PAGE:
# ERC Advanced Grant for Peter Grünwald for research on a revolutionary statistical theory

Peter Grünwald, senior researcher in the Machine Learning group of CWI and part-time full professor of Statistical Learning at Leiden University has been awarded an ERC Advanced Grant for his research on developing a new, revolutionary theory of statistics.

Publication date
11 Apr 2024

Grünwald will use the prestigious top grant of 2.5 million euros for the development of a new, more robust and flexible theory of statistics based on the novel concept of e-value. This will lead, for example, to more reliable methods for determining whether or not scientific results are statistically significant. In short: the e-value is the new p-value.

### Replication crisis, p-values and confidence intervals

Whether experimental results are significant and did not arise by chance is traditionally determined by p-values, a methodology largely developed in the 1930s. Later on, this was extended with confidence intervals – error bars around graphs that were, for example, widely used by the RIVM during the COVID pandemic briefings to express uncertainty about the number of infected people.

“However, p-values and confidence intervals are inappropriate for the way science is done today”, says Grünwald. “Both were invented for one-shot research. It is incorrect to add new data and recalculate the p-value or interval, but that is what happens all the time in modern research. For example, if an experimental outcome of a drug trial is promising but not significant, scientists often repeat the experiment by adding more participants. If one repeats this process, then, by pure chance, the result eventually will have a small p-value and look significant.” In practice, this leads to overly many false-positive scientific conclusions - a phenomenon that has become known as the ‘replication crisis’.

### E-value

According to Grünwald, in practice we need much more flexibility than traditional methods can offer. Essentially, all such methods – p-value-based but also for example the popular “Bayesian” techniques – require the researcher to specify in advance things that one doesn’t want to specify: the total number of participants in a study, the number of studies, the costs and benefits of making certain decisions, what one would do in case things don’t go as planned (e.g. one unexpectedly runs out of money), and so on. This makes them highly inflexible and susceptible to improper use.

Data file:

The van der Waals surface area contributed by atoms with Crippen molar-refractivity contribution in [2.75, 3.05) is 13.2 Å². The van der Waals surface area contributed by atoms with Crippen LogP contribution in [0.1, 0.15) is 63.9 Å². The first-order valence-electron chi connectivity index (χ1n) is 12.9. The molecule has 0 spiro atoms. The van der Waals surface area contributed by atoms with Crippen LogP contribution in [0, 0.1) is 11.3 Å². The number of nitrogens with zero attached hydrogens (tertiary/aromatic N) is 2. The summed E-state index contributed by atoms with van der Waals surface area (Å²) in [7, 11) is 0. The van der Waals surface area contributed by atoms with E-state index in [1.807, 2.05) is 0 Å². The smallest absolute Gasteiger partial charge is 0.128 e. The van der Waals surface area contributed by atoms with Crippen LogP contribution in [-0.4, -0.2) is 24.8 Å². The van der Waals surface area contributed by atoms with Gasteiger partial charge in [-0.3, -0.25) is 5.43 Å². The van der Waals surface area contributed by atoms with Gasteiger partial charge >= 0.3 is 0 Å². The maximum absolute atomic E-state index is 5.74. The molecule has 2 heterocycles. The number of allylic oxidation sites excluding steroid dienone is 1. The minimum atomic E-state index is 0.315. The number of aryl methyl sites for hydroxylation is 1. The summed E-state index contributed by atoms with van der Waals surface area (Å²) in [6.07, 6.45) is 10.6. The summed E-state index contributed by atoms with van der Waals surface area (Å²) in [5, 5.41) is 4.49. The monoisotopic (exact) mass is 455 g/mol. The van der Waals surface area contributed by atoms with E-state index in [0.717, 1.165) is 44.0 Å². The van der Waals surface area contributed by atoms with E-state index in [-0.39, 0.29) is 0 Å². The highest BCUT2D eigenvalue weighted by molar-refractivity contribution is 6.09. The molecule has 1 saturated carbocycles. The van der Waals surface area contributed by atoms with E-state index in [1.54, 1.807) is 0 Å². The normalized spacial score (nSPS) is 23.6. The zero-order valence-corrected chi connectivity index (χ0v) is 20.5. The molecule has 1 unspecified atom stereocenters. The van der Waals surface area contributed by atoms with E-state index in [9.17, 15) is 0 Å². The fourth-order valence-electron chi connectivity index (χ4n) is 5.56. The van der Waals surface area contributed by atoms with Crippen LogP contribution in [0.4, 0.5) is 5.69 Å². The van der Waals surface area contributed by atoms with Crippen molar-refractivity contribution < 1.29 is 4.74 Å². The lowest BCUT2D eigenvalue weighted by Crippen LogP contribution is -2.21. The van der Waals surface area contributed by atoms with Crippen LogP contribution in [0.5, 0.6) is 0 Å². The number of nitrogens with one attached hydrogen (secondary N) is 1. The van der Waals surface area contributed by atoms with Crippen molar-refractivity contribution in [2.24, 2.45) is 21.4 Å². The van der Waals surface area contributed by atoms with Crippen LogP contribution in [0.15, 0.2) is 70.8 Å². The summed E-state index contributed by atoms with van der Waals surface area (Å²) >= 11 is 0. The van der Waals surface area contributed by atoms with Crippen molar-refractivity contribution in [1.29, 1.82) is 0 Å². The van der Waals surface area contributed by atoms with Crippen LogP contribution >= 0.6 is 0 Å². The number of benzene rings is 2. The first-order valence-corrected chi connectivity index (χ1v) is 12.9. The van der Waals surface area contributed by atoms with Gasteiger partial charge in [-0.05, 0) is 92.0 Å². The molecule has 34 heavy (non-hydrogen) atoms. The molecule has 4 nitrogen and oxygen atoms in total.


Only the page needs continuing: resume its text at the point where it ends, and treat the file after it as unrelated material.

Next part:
Grünwald’s research proposal aims for a revolutionary new statistical theory -based on the e-value- in which all such data–collection and decision-aspects may be unknown in advance. Grünwald: “The E-value calculates how much evidence you have against any given hypothesis. It is a value between zero and infinity. The higher the value, the higher the evidence that the outcomes are significant (“the medication works”, “the phenomenon did not arise by chance”). In practice, in one-shot situations, significance is usually associated with a p-value smaller than 0.05. This corresponds to an E-value larger than 20, so you can say that if the E-value is larger than 20, the outcome can be accepted as significant. But you may now add data as long as you like, stop whenever you like and re-calculate the E-value, and still maintain the interpretation that an E-value larger than 20 means that the results are significant. Similarly, you can make e-value based confidence intervals that are anytime-valid: they are valid irrespective of when or how often you look at them.”

E-value-based methods originated only in 2019. By now, they can be used to solve several simple yet important statistical problems. Grünwald played an essential role in their rapid development. Grünwald: `Part of the proposal is to develop e-value methods for more complex applications. But mainly I will establish a general mathematical theory of flexible statistics. I am extremely happy that the EU has decided to fund this radical proposal. It will make statistics both safer and more flexible – allowing us to get more reliable conclusions based on less data.